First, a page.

In County Of Allegheny v. American Civil Liberties Union, the United States Supreme Court held that the establishment clause of the first amendment of the Constitution did not permit Allegheny County, Pennsylvania to allow a local Catholic group to display a nativity scene inside the county courthouse. At the same time, however, the Court permitted a city display of a Chanukah menorah next to a Christmas tree on the steps of the Pittsburgh City Hall. The Court divided 5-to-4 in invalidating the creche and 6-to-3 in upholding the menorah, with no single opinion commanding a majority of the Court on the question of the Chanukah symbol. More importantly, the majority opinion officially adopted the Endorsement test, a new analytical tool which uses a case-by-case balancing approach in which constitutional judgments concerning religious symbols are dependent upon the physical setting of the particular practice.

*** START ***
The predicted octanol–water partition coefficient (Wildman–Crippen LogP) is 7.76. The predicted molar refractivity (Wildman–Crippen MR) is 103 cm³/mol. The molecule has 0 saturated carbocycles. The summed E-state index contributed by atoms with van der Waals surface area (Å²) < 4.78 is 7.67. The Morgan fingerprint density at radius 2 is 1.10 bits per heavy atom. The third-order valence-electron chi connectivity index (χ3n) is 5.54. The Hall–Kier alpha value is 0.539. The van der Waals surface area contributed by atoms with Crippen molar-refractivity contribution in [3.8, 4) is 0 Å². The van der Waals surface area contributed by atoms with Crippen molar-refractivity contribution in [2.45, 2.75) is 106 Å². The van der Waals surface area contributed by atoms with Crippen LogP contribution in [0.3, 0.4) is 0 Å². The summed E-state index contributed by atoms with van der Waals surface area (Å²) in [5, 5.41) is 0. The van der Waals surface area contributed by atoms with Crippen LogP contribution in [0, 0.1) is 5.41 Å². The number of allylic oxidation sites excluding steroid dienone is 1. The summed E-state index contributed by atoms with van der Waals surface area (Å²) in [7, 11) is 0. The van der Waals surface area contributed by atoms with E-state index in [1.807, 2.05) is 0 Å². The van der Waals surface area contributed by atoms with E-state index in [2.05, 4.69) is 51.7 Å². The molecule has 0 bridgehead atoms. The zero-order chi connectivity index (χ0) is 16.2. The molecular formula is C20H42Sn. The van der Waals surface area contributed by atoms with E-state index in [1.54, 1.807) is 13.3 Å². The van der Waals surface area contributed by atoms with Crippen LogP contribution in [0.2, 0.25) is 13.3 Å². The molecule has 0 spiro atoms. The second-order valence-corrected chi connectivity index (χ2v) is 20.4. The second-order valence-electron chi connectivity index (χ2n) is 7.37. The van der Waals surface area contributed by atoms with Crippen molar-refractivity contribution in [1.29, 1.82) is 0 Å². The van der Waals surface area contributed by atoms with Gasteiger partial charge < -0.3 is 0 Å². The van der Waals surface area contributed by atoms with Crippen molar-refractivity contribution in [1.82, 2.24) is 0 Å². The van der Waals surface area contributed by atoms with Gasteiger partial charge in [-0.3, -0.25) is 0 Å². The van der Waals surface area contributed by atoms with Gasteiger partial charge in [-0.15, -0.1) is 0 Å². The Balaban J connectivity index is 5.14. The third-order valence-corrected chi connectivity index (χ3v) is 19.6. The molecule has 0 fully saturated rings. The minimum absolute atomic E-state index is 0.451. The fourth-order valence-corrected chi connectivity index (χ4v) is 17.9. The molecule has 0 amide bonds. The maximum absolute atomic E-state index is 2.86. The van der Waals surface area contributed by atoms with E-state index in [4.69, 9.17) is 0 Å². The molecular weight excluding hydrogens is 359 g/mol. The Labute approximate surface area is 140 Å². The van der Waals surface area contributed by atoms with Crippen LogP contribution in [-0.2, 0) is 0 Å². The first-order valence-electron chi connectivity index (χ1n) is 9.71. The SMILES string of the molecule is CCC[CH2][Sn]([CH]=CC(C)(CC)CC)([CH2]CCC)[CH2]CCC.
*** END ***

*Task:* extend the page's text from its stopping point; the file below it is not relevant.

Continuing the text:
The Endorsement test originates from a 1984 case, Lynch v. Donnelly, in which the Court upheld a city-sponsored nativity scene that was surrounded by Santa's reindeer, a wishing well and candy canes. Justice O'Connor's concurring opinion stressed that the result in each case should turn on the “unique circumstances” and “particular physical setting” involved. Her opinion specifically focused on whether the practice at issue would be perceived as a government endorsement of a religious belief. By incorporating the use of “perspectives” during the decision-making process, the Endorsement test reflects the contribution of neutrality as a theoretical standard which recognizes that individuals perceive the world differently, and that one individual's neutrality may be another's bias.